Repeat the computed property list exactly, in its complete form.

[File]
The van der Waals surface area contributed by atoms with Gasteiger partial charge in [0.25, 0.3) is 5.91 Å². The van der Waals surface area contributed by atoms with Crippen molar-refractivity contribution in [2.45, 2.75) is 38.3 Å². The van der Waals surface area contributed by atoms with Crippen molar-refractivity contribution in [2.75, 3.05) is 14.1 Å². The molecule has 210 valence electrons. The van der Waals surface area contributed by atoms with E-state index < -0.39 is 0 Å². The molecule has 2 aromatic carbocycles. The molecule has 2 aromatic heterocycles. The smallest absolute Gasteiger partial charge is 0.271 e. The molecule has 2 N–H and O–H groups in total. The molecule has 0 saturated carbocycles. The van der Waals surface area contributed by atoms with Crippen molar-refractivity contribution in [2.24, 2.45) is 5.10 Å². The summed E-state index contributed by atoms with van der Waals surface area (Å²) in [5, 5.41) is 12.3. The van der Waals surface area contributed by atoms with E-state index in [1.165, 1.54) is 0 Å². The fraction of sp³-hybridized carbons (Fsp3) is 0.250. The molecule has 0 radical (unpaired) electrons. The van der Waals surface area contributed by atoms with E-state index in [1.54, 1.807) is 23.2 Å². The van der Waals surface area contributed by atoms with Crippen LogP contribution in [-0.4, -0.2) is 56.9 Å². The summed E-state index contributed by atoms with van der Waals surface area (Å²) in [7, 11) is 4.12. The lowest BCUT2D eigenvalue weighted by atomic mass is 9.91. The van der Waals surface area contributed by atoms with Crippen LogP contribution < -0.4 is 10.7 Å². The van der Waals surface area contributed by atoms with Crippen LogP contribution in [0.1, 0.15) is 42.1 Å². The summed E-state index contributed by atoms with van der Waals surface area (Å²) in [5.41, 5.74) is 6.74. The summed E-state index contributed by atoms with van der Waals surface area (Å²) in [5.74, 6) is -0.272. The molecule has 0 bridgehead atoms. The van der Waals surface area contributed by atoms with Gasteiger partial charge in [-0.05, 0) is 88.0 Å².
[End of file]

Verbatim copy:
The van der Waals surface area contributed by atoms with Gasteiger partial charge in [0.25, 0.3) is 5.91 Å². The van der Waals surface area contributed by atoms with Crippen molar-refractivity contribution in [2.45, 2.75) is 38.3 Å². The van der Waals surface area contributed by atoms with Crippen molar-refractivity contribution in [2.75, 3.05) is 14.1 Å². The molecule has 210 valence electrons. The van der Waals surface area contributed by atoms with E-state index < -0.39 is 0 Å². The molecule has 2 aromatic carbocycles. The molecule has 2 aromatic heterocycles. The smallest absolute Gasteiger partial charge is 0.271 e. The molecule has 2 N–H and O–H groups in total. The molecule has 0 saturated carbocycles. The van der Waals surface area contributed by atoms with Crippen molar-refractivity contribution in [2.24, 2.45) is 5.10 Å². The summed E-state index contributed by atoms with van der Waals surface area (Å²) in [5, 5.41) is 12.3. The van der Waals surface area contributed by atoms with E-state index in [1.165, 1.54) is 0 Å². The fraction of sp³-hybridized carbons (Fsp3) is 0.250. The molecule has 0 radical (unpaired) electrons. The van der Waals surface area contributed by atoms with E-state index in [1.54, 1.807) is 23.2 Å². The van der Waals surface area contributed by atoms with Crippen LogP contribution in [-0.4, -0.2) is 56.9 Å². The summed E-state index contributed by atoms with van der Waals surface area (Å²) in [7, 11) is 4.12. The lowest BCUT2D eigenvalue weighted by atomic mass is 9.91. The van der Waals surface area contributed by atoms with Crippen LogP contribution < -0.4 is 10.7 Å². The van der Waals surface area contributed by atoms with Crippen LogP contribution in [0.1, 0.15) is 42.1 Å². The summed E-state index contributed by atoms with van der Waals surface area (Å²) in [5.41, 5.74) is 6.74. The summed E-state index contributed by atoms with van der Waals surface area (Å²) in [5.74, 6) is -0.272. The molecule has 0 bridgehead atoms. The van der Waals surface area contributed by atoms with Gasteiger partial charge in [-0.05, 0) is 88.0 Å².